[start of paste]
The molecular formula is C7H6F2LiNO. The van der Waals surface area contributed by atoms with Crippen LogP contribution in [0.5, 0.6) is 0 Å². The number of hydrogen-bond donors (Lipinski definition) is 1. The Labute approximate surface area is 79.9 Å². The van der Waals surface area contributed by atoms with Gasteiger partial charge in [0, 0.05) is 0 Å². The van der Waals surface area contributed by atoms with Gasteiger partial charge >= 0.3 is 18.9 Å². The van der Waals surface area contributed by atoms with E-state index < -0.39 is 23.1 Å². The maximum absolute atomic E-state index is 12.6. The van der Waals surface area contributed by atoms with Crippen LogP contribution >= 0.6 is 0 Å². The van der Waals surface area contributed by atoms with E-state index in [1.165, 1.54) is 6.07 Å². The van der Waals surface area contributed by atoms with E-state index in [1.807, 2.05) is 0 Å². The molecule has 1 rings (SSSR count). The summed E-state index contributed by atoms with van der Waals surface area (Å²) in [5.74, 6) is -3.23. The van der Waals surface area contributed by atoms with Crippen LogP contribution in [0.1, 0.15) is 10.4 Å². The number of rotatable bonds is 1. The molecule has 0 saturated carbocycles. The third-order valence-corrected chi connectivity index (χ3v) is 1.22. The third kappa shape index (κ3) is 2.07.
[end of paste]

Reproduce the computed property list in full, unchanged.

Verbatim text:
The molecular formula is C7H6F2LiNO. The van der Waals surface area contributed by atoms with Crippen LogP contribution in [0.5, 0.6) is 0 Å². The number of hydrogen-bond donors (Lipinski definition) is 1. The Labute approximate surface area is 79.9 Å². The van der Waals surface area contributed by atoms with Gasteiger partial charge in [0, 0.05) is 0 Å². The van der Waals surface area contributed by atoms with Gasteiger partial charge >= 0.3 is 18.9 Å². The van der Waals surface area contributed by atoms with E-state index < -0.39 is 23.1 Å². The maximum absolute atomic E-state index is 12.6. The van der Waals surface area contributed by atoms with Crippen LogP contribution >= 0.6 is 0 Å². The van der Waals surface area contributed by atoms with E-state index in [1.165, 1.54) is 6.07 Å². The van der Waals surface area contributed by atoms with E-state index in [1.807, 2.05) is 0 Å². The molecule has 1 rings (SSSR count). The summed E-state index contributed by atoms with van der Waals surface area (Å²) in [5.74, 6) is -3.23. The van der Waals surface area contributed by atoms with Crippen LogP contribution in [0.1, 0.15) is 10.4 Å². The number of rotatable bonds is 1. The molecule has 0 saturated carbocycles. The third-order valence-corrected chi connectivity index (χ3v) is 1.22. The third kappa shape index (κ3) is 2.07.